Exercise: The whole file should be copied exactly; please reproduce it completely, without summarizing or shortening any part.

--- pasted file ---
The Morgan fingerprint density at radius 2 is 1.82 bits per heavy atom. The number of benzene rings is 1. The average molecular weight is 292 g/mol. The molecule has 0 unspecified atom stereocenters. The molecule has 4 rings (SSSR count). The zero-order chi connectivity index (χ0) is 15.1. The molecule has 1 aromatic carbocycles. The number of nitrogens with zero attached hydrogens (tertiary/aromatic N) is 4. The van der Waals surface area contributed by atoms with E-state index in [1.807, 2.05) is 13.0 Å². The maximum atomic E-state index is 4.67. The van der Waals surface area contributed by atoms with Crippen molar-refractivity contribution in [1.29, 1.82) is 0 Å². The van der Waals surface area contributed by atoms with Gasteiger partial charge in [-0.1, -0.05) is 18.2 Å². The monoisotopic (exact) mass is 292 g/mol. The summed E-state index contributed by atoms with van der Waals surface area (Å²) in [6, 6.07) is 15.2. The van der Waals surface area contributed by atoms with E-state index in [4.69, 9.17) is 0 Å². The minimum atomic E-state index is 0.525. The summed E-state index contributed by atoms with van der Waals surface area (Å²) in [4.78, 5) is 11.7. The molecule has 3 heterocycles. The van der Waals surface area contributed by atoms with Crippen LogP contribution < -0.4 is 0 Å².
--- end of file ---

The Morgan fingerprint density at radius 2 is 1.82 bits per heavy atom. The number of benzene rings is 1. The average molecular weight is 292 g/mol. The molecule has 0 unspecified atom stereocenters. The molecule has 4 rings (SSSR count). The zero-order chi connectivity index (χ0) is 15.1. The molecule has 1 aromatic carbocycles. The number of nitrogens with zero attached hydrogens (tertiary/aromatic N) is 4. The van der Waals surface area contributed by atoms with E-state index in [1.807, 2.05) is 13.0 Å². The maximum atomic E-state index is 4.67. The van der Waals surface area contributed by atoms with Crippen molar-refractivity contribution in [1.29, 1.82) is 0 Å². The van der Waals surface area contributed by atoms with Gasteiger partial charge in [-0.1, -0.05) is 18.2 Å². The monoisotopic (exact) mass is 292 g/mol. The summed E-state index contributed by atoms with van der Waals surface area (Å²) in [6, 6.07) is 15.2. The van der Waals surface area contributed by atoms with E-state index in [4.69, 9.17) is 0 Å². The minimum atomic E-state index is 0.525. The summed E-state index contributed by atoms with van der Waals surface area (Å²) in [4.78, 5) is 11.7. The molecule has 3 heterocycles. The van der Waals surface area contributed by atoms with Crippen LogP contribution < -0.4 is 0 Å².